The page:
1. Of ANTIOCH, was a native of Antioch, the son of a citizen of that place, named Pompeianus, and a presbyter apparently of the church of Antioch.
He travelled into the west of Europe, and was acquainted with Jerome, who describes him as a man "acris ac ferventis ingenii." During the schism in the patriarchate of Antioch, he was chosen by one of the parties (A. D. 388 or 389) successor to their deceased patriarch Paulinus, in opposition to Flavianus, the patriarch of the other party.
According to Theodoret, the manner of his election and ordination was altogether contrary to ecclesiastical rule.
The historians Socrates and Sozomen state that Evagrius survived his elevation only a short time; but this expression must not be too strictly interpreted, as it appears from Jerome that he was living in A. D. 392.
He was perhaps the Evagrius who instructed Chrysostom in monastic discipline, though it is to be observed that Chrysostom was ordained a presbyter by Flavianus, the rival of Evagrius in the see of Antioch. Evagrius had no successor in his see, and ultimately Flavianus succeeded in healing the division.
Treatises on various subjects
Evagrius wrote treatises on various subjects (“diversarum hypotheseon tractatus
”). Jerome says the author had read them to him, but had not yet published them. They are not extant.
Life of St. Anthony
Evagrius also translated the life of St. Anthony by Athanasius from Greek into Latin.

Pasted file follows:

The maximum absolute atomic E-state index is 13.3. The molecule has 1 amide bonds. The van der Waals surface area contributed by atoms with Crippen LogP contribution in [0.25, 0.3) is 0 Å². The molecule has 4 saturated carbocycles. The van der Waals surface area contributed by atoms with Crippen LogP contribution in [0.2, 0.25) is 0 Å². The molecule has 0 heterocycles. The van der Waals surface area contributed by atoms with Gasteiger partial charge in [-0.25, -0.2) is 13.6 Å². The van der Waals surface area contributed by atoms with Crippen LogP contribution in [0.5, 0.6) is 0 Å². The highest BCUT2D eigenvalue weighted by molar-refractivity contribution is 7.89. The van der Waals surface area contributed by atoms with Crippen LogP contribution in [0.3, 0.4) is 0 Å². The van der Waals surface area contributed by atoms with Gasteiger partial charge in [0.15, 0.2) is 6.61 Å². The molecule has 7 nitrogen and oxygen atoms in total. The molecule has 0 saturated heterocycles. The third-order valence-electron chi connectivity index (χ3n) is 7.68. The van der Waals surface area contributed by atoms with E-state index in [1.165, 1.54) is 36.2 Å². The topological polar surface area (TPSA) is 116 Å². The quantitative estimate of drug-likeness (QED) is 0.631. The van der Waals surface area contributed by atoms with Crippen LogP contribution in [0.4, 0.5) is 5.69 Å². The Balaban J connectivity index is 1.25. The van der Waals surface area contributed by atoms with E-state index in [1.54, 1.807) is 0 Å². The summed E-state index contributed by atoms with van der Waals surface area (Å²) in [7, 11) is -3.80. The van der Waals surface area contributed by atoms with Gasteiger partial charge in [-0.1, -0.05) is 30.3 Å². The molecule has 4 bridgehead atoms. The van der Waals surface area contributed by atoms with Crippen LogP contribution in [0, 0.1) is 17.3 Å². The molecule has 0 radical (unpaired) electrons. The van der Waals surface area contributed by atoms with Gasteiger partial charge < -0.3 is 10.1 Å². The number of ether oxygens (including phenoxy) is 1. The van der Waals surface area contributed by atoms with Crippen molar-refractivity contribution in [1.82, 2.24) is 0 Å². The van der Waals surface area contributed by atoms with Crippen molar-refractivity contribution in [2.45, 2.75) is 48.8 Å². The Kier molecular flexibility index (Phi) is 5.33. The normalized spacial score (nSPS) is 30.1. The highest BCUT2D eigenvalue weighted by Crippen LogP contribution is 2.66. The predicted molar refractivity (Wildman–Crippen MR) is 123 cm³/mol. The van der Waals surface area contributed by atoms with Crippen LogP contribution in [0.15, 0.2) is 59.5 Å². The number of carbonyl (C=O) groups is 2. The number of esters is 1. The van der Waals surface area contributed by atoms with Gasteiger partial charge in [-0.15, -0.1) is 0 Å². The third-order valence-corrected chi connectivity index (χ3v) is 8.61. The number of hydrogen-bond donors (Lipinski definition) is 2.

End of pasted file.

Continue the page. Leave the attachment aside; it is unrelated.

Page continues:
The very free version printed in the Benedictine edition of Athanasius (vol. i. pars ii. p. 785, &c.) and in the Acta Sanctorum
(Januar. vol. ii. p. 107), professes to be that of Evagrius, and is addressed to his son Innocentius, who is perhaps the Innocentius whose death, A. D. 369 or 370, is mentioned by Jerome. (Epist.
41 ad Rufinum.) Tillemont receives it, and Bollandus (Acta Sanct. l c.
) and the Benedictine editors of Athanasius (l.c.
) vindicate its genuineness; but Cave affirms that " there is more than one reason for doubting its genuineness ;" and Oudin decidedly denies the genuineness both of the Greek text and the version.
In the library of Worcester Cathedral is a MS. described as containing the life of St. Antony, written by Evagrius and translated by Jerome: there is probably an error, either in the MS. itself, or in the description of it. (Catal. MSS. Angliae et Hib.
vol. ii. p. 17.)
The Benedictine edition of Athanasius (vol. i. pars ii. p. 785, &c.) and in the Acta Sanctorum
(Januar. vol. ii. p. 107).
Confusion with Evagrius of Pontus
Trithemius confounds him with Evagrius of Pontus.
Tillemont has collected various particulars of the life of Evagrius of Antioch. (Socrates, Hist. Eccles.
5.15; Sozomen, Hist. Eccles.
7.15 ; Theodoretus, Hist. Eccles.
5.23; Hieronymus (Jerome) de Viris Illust.
25; Tillemont, Mémoires,
vol. xii. p. 13, &c.; Cave, Hist. Lit.
vol. i. p. 283, ed. Ox. 1740-43; Oudin, de Scriptor. et Scriptis Eccles.
vol. i. col. 882; Trithemius, de Scriptor. Eccles.
100.85; Fabric. Bibl. Graec.
vol. vii. p. 434, vol. x. p. 137.)